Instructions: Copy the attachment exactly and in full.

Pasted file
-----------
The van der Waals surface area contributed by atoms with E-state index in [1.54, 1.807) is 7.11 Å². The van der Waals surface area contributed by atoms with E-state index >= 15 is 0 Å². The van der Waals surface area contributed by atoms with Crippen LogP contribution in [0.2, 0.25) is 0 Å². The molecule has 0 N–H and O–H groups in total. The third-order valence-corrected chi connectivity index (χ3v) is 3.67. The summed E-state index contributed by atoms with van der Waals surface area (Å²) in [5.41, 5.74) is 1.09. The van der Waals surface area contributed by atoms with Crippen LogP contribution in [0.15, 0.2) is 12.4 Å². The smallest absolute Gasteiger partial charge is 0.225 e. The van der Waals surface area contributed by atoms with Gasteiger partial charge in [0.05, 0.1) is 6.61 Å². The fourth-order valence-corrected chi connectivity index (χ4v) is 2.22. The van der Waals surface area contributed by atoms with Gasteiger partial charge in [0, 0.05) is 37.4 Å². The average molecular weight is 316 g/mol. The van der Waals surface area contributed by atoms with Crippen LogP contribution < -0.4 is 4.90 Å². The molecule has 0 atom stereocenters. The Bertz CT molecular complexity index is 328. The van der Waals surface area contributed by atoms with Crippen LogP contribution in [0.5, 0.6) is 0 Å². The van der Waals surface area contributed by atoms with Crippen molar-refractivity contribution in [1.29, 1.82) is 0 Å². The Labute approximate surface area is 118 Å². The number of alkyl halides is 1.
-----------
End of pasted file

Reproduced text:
The van der Waals surface area contributed by atoms with E-state index in [1.54, 1.807) is 7.11 Å². The van der Waals surface area contributed by atoms with E-state index >= 15 is 0 Å². The van der Waals surface area contributed by atoms with Crippen LogP contribution in [0.2, 0.25) is 0 Å². The molecule has 0 N–H and O–H groups in total. The third-order valence-corrected chi connectivity index (χ3v) is 3.67. The summed E-state index contributed by atoms with van der Waals surface area (Å²) in [5.41, 5.74) is 1.09. The van der Waals surface area contributed by atoms with Crippen LogP contribution in [0.15, 0.2) is 12.4 Å². The smallest absolute Gasteiger partial charge is 0.225 e. The van der Waals surface area contributed by atoms with Gasteiger partial charge in [0.05, 0.1) is 6.61 Å². The fourth-order valence-corrected chi connectivity index (χ4v) is 2.22. The van der Waals surface area contributed by atoms with Gasteiger partial charge in [0, 0.05) is 37.4 Å². The average molecular weight is 316 g/mol. The van der Waals surface area contributed by atoms with Crippen LogP contribution < -0.4 is 4.90 Å². The molecule has 0 atom stereocenters. The Bertz CT molecular complexity index is 328. The van der Waals surface area contributed by atoms with Crippen LogP contribution in [0.5, 0.6) is 0 Å². The van der Waals surface area contributed by atoms with Crippen molar-refractivity contribution in [1.29, 1.82) is 0 Å². The Labute approximate surface area is 118 Å². The number of alkyl halides is 1.